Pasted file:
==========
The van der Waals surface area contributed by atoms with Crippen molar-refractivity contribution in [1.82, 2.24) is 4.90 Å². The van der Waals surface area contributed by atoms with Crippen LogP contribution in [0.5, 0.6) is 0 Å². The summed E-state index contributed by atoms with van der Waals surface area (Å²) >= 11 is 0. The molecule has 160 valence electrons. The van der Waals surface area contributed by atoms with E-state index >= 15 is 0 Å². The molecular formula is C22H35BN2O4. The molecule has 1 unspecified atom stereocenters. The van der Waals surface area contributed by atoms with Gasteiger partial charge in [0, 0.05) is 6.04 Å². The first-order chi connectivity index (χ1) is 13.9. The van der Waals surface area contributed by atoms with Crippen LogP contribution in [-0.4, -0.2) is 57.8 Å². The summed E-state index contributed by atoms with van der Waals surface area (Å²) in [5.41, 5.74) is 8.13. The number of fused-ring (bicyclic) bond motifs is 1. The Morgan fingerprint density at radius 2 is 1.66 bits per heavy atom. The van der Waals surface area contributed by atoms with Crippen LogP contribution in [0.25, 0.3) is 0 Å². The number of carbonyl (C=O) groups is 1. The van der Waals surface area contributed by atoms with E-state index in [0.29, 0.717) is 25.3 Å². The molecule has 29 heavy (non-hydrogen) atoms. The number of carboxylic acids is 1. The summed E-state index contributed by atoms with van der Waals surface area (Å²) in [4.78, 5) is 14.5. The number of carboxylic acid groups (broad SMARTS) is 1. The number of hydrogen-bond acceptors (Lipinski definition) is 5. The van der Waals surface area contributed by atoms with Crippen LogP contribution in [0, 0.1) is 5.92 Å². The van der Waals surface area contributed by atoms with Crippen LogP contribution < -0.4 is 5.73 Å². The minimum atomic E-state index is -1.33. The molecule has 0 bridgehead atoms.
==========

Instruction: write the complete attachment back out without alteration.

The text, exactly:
The van der Waals surface area contributed by atoms with Crippen molar-refractivity contribution in [1.82, 2.24) is 4.90 Å². The van der Waals surface area contributed by atoms with Crippen LogP contribution in [0.5, 0.6) is 0 Å². The summed E-state index contributed by atoms with van der Waals surface area (Å²) >= 11 is 0. The molecule has 160 valence electrons. The van der Waals surface area contributed by atoms with E-state index >= 15 is 0 Å². The molecular formula is C22H35BN2O4. The molecule has 1 unspecified atom stereocenters. The van der Waals surface area contributed by atoms with Gasteiger partial charge in [0, 0.05) is 6.04 Å². The first-order chi connectivity index (χ1) is 13.9. The van der Waals surface area contributed by atoms with Crippen LogP contribution in [-0.4, -0.2) is 57.8 Å². The summed E-state index contributed by atoms with van der Waals surface area (Å²) in [5.41, 5.74) is 8.13. The number of fused-ring (bicyclic) bond motifs is 1. The Morgan fingerprint density at radius 2 is 1.66 bits per heavy atom. The van der Waals surface area contributed by atoms with Crippen LogP contribution in [0.25, 0.3) is 0 Å². The number of carbonyl (C=O) groups is 1. The van der Waals surface area contributed by atoms with E-state index in [0.29, 0.717) is 25.3 Å². The molecule has 29 heavy (non-hydrogen) atoms. The number of carboxylic acids is 1. The summed E-state index contributed by atoms with van der Waals surface area (Å²) in [4.78, 5) is 14.5. The number of carboxylic acid groups (broad SMARTS) is 1. The number of hydrogen-bond acceptors (Lipinski definition) is 5. The van der Waals surface area contributed by atoms with Crippen LogP contribution in [0, 0.1) is 5.92 Å². The van der Waals surface area contributed by atoms with Crippen LogP contribution < -0.4 is 5.73 Å². The minimum atomic E-state index is -1.33. The molecule has 0 bridgehead atoms.